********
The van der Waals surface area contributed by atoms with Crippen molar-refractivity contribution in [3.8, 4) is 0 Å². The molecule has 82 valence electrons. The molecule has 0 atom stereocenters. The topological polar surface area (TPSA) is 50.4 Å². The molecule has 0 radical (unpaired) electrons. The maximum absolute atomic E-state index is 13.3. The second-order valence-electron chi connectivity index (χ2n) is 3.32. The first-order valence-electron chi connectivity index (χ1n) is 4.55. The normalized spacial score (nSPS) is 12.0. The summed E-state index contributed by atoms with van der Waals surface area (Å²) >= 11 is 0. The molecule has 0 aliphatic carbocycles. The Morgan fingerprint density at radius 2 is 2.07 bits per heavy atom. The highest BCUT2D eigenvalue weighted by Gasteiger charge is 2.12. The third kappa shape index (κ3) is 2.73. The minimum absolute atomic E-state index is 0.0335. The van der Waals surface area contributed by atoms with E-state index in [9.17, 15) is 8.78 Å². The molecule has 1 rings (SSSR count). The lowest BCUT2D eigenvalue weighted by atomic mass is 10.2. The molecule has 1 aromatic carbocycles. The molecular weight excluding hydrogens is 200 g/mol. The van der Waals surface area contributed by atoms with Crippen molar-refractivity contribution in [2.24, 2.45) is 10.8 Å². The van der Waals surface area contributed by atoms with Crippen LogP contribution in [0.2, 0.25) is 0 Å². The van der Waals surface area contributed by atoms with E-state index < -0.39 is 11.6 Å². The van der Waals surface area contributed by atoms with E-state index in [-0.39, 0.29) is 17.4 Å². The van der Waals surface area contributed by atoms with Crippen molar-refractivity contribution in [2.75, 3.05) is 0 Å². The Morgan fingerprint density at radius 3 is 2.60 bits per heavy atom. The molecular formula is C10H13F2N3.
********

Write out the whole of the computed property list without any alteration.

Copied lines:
The van der Waals surface area contributed by atoms with Crippen molar-refractivity contribution in [3.8, 4) is 0 Å². The molecule has 82 valence electrons. The molecule has 0 atom stereocenters. The topological polar surface area (TPSA) is 50.4 Å². The molecule has 0 radical (unpaired) electrons. The maximum absolute atomic E-state index is 13.3. The second-order valence-electron chi connectivity index (χ2n) is 3.32. The first-order valence-electron chi connectivity index (χ1n) is 4.55. The normalized spacial score (nSPS) is 12.0. The summed E-state index contributed by atoms with van der Waals surface area (Å²) >= 11 is 0. The molecule has 0 aliphatic carbocycles. The Morgan fingerprint density at radius 2 is 2.07 bits per heavy atom. The highest BCUT2D eigenvalue weighted by Gasteiger charge is 2.12. The third kappa shape index (κ3) is 2.73. The minimum absolute atomic E-state index is 0.0335. The van der Waals surface area contributed by atoms with E-state index in [9.17, 15) is 8.78 Å². The molecule has 1 rings (SSSR count). The lowest BCUT2D eigenvalue weighted by atomic mass is 10.2. The molecule has 1 aromatic carbocycles. The molecular weight excluding hydrogens is 200 g/mol. The van der Waals surface area contributed by atoms with Crippen molar-refractivity contribution in [2.24, 2.45) is 10.8 Å². The van der Waals surface area contributed by atoms with Crippen LogP contribution in [0.2, 0.25) is 0 Å². The van der Waals surface area contributed by atoms with E-state index < -0.39 is 11.6 Å². The van der Waals surface area contributed by atoms with E-state index in [-0.39, 0.29) is 17.4 Å². The van der Waals surface area contributed by atoms with Crippen molar-refractivity contribution in [2.75, 3.05) is 0 Å². The Morgan fingerprint density at radius 3 is 2.60 bits per heavy atom. The molecular formula is C10H13F2N3.